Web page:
Deflation followed by hyperinflation is coming.

Discussion in 'Economics' started by KINGOFSHORTS, Jul 20, 2010.

  1. #1 Stagnate wages and offshoring jobs out of the US did not lower the cost of living for Americans.

    #2 So if the cost of living increased, but wages did not follow the increasing cost of living, the solution. Lots of credit to make for the different (The spread between income and cost of living)

    #3 This brought inflation, as more and more people needed to borrow more to keep up, prices kept going up and it snowballed. As long as the credit spigot was open, everyone kept drinking.

    #4 The average american began to live a life of serfdom to the banking cartel feudalism. They really owned nothing, House note belonged to the bank, everything they bough was on credit and they had big debts on the balance sheet.

    Credit is not infinite, so what happened is eventually the whole big bubble that began to form in the 1980s Exploded.

    Here is what you have TODAY.

    #1 Americans are tapped out, with the spigot of credit closed or closing they are no longer able to sustain the purchasing of goods and services, housing prices get a big haircut so no more house ATM.

    #2 Cost of goods and services still too high, pre bubble burst pricing, this will have to end. So inventory sits, production capacity sits idle and further unemployment results.

    This will snowball and continue, more unemployment begets more cutting, more fear of losing jobs will also beget more penny pinching. Banks fearing people losing jobs will continue limiting credit.

    This is where the big deflation hits.

    At some point, The banks with their big debt on the balance sheet will scream uncle, The US will fear major reprecussions if unemployment continues and our economy shrinking on a monthly basis. This is where the Mother of all QE will hit.

    And of course Hyperinflation.

    I cannot predict how exact the cycles will hit but both will happen.

    The signs of a liquidity trap is pretty obvious so far, 0% interest rates not stimulating the economy(we are net importers of goods and services), cash hoarding by companies (ie GE with over 70+ billion of cash on had for example) And the carry trade situation.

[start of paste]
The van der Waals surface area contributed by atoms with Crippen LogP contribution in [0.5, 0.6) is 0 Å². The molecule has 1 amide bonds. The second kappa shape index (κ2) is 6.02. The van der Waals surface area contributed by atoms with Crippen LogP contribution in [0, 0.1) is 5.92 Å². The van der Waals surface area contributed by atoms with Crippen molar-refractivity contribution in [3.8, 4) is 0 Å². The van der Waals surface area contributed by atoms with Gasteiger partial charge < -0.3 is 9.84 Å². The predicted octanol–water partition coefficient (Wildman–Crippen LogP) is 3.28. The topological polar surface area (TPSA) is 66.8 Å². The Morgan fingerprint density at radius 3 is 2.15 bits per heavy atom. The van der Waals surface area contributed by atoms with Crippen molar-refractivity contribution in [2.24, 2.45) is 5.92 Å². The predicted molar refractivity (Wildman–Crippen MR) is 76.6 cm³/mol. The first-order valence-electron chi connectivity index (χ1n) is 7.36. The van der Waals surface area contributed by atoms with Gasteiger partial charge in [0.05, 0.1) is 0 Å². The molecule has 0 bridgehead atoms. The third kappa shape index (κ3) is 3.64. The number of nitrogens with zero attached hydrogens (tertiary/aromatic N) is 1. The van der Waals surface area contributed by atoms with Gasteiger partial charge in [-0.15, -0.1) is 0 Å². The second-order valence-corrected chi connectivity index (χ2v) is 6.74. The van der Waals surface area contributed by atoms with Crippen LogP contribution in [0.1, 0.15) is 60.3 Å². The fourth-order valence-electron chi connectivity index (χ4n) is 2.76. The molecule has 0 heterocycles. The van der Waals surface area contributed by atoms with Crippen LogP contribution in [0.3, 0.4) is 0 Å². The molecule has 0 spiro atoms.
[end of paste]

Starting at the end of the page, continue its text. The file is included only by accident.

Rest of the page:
Classic signs, deflation is coming and quick.
  2. Nice job of covering both "bases". :cool:
  3. ashatet


    Good analysis overall. However, I would like to make a correction.

    "#3 This brought inflation, as more and more people needed to borrow more to keep up, prices kept going up and it snowballed. As long as the credit spigot was open, everyone kept drinking.:

    Inflation is mostly a monetary phenomenon. Americans had to borrow to keep their standard of living high, and they WERE able to, the inflation comes because they were able to borrow in large amounts, not because of simply wanting to.

  4. A little deflation followed by inflation.

    Sounds good to me.
  5. moarla


  6. kxvid


    The structural problem of the US economy is its all geared towards short term profits and not long term gains. Globalization is the culprit, along a culture climax of materialism and "success" worship.

    I agree with the premise that there will be deflation followed by hyperinflation; which is virtually meaningless without a timetable for these events. We are clearly in a deflationary cycle now, and historically all fiat currencies revert back to their intrinsic value.

    Hyperinflation needs a catalyst to kick off. As long as things keep muddling along, there will be nil inflation save hyperinflation. Another oil shock would create decent inflation in the low end of the consumer nondurables sector, but nothing spectacular.

    With such low velocity of money, and ongoing money sinking "de leveraging", it would take quite a shock to create hyperinflation. As we have seen, printing huge amounts of money and throwing it at the banks has failed to create inflation. It would take something truly catastrophic to create hyperinflation. A military dictatorship in the US would do the job, or maybe the standard scenario that peak oil doomers propose.

    Even if Ben Bernanke is writing billion dollar checks to all his friends, that would only cause inflation in the high end sector of the luxury yacht market. Either the means of production which underpins the dollar has to be damaged, or the consensus confidence in the dollar destroyed for hyperinflation to occur. Pick your scenario people...
  7. the inflation can make the dollar stronger,,,:)
  8. Elaborate, please. How much more easing can we get from where we are now? Can the interest rate literally go negative?
  9. bozwood


    How about the Fed buying longer-term bonds and driving those rates towards 0? Extrapolate from there and I bet everyone can come up with multiple ways the Fed can implement another round of QE.

  10. what inflation. No one has any money
    #10     Jul 21, 2010